Meet 2017 recipient Elizabeth Stoneham. As an engineer, she wants to be a part of the change that enables our world to utilize clean energy. Learn more about her story!
What inspired you to pursue a career in STEM?
What inspired me the most about STEM fields was the ability to change the world. Engineers, scientists, and mathematicians all have the unique opportunity to create something revolutionary or be a part of a discovery that can influence society during their lifetimes and far beyond it. As an engineer, I want to be a part of the change that enables our world to utilize clean energy and improve the quality of life for all on this planet- or at least be a part of the movement that starts the beginning of this change.
What do you like best about your university’s STEM programs?
I am so amazed at the project-oriented courses I have taken, and look forwards to taking, in my Power Electronics program. So far, I am working on a project to create a converter to charge a battery with a solar panel at maximum power point and have had a tough yet stimulating time using a large range of equipment, making mistakes and finding solutions to a number of software and hardware problems, and applying my classroom knowledge in a relatively non-classroom environment. The hands-on experience of taking circuits from paper to reality has been an essential tool in understanding my field in new and meaningful ways.
What advice can you share to other young women pursuing STEM degrees?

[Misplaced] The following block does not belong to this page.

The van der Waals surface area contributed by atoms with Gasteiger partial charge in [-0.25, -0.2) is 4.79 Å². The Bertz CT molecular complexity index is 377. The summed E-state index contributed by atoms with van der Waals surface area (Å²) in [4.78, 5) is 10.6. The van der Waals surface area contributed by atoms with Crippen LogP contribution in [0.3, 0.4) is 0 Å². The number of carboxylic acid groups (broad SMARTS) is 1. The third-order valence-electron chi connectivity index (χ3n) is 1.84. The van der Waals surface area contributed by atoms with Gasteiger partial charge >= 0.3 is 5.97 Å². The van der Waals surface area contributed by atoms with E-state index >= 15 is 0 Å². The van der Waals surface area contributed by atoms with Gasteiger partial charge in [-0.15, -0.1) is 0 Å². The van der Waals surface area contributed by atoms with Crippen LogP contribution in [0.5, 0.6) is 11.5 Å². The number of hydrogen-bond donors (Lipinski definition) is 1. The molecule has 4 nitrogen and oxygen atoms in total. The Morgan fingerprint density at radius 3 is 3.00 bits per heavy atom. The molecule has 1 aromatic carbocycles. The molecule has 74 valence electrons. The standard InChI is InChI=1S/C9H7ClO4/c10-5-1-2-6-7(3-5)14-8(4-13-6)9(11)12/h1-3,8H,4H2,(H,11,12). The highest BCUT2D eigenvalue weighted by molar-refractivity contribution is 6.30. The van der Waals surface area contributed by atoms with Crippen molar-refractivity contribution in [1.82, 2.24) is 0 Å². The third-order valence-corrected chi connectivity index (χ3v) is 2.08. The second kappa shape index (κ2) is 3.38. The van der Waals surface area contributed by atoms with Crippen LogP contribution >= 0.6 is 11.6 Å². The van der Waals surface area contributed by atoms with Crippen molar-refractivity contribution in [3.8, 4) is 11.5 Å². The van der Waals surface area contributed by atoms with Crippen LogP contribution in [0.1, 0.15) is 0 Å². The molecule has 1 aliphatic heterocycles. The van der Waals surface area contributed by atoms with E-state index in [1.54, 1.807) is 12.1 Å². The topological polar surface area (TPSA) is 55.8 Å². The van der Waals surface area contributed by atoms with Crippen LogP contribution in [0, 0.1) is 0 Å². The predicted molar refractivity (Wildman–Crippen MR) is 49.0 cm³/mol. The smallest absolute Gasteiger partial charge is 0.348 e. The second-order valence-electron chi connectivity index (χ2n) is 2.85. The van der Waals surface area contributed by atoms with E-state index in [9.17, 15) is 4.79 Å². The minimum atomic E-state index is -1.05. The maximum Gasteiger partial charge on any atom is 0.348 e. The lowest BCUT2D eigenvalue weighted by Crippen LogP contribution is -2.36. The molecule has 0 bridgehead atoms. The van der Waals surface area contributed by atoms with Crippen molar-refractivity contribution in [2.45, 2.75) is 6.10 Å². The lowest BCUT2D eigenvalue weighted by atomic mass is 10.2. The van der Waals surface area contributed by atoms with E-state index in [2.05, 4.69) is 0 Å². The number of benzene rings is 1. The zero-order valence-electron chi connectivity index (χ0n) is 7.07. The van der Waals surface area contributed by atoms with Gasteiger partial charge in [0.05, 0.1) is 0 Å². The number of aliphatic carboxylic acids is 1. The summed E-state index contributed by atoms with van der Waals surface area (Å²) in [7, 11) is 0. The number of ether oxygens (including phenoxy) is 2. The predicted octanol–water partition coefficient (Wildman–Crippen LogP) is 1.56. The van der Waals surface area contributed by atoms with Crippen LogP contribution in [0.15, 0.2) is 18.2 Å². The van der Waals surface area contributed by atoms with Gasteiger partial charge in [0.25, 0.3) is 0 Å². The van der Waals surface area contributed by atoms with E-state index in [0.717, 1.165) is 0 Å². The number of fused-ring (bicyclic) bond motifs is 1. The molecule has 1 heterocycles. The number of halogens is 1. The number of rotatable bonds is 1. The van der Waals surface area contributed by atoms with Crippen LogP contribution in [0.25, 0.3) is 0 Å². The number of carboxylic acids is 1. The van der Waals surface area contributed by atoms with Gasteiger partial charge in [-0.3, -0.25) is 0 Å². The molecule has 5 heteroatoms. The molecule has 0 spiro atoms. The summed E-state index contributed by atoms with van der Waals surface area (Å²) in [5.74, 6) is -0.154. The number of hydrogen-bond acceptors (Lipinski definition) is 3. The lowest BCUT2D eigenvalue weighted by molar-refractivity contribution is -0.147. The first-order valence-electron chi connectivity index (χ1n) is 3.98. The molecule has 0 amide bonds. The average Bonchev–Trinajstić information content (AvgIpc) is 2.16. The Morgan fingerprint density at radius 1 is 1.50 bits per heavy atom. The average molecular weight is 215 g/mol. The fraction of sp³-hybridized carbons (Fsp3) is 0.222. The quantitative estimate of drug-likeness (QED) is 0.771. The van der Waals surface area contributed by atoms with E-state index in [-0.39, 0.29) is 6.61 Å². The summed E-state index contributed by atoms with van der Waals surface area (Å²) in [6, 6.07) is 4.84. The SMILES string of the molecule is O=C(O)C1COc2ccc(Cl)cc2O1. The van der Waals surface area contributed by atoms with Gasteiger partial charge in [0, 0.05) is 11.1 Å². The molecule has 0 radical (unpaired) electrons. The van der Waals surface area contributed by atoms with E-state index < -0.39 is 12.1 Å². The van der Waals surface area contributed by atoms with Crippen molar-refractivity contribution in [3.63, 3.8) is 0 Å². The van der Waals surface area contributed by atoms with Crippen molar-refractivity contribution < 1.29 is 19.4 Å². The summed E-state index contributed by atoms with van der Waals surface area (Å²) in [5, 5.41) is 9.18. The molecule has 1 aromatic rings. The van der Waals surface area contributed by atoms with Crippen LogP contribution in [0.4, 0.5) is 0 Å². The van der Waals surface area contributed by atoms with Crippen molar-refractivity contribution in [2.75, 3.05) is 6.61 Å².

My advice to young girls is to never stop asking questions. If something perplexes you or frustrates you, you always have the opportunity to examine the problem from a different angle. Consulting professors, classmates, and even the internet unlocks a wealth of information that is essential to growing as a STEM thinker. Getting the answer handed to you is meaningless. But achieving understanding in a new way based on asking questions and getting insightful feedback, either from trial-and-error or from some other source, is a gift and experience that shapes you into a more capable intellectual.
How has the WFiT scholarship program impacted your educational and professional development?
The WFiT scholarship’s greatest gift was making me feel like there were others out there who believed in my dreams. I have always felt supported by my family and friends. But having other women in STEM take an interest in me and give me the means in which to fund my education, which is an essential tool to one day making a contribution to my STEM field, was a very special honor that has given me even more conviction in achieving my goals.
Where do you see yourself in five years?
In five years I see myself as an experienced professional who has a better handle on how to bring energy efficiency and renewable energy to society on a variety of scales. With this insight, I plan to be either working with others in developing new ideas in this area or implementing a working idea that is beginning to make a salient impact.
When you are not studying, what do you like to do for fun?
I like to hang out with my friends and watch good movies and TV shows.
Give us a fun fact about you!
Fun fact, I grew up on a ranch and have taken care of and been around a variety of animals: horses, donkeys, cattle, goats, dogs, cats, ducks, catfish, and turtles!
Who is your biggest female role model in the STEM field?
My biggest role model is Raji Arasu, an incredible engineer and CTO whose story, intelligence, and spirit inspire me every day.
What is your favorite flavor ice cream? Pizza topping?
My favorite ice-cream flavor is Rocky Mountain Road/Rocky Road and my favorite pizza topping is mushrooms!
If you could travel anywhere in the world, where would you go? Why?
I would travel to New Zealand because its incredible natural beauty has always enchanted me, and the culture and history of its people have always intrigued me. Additionally, the island has a great interest in renewable energy which is a very important value in my life.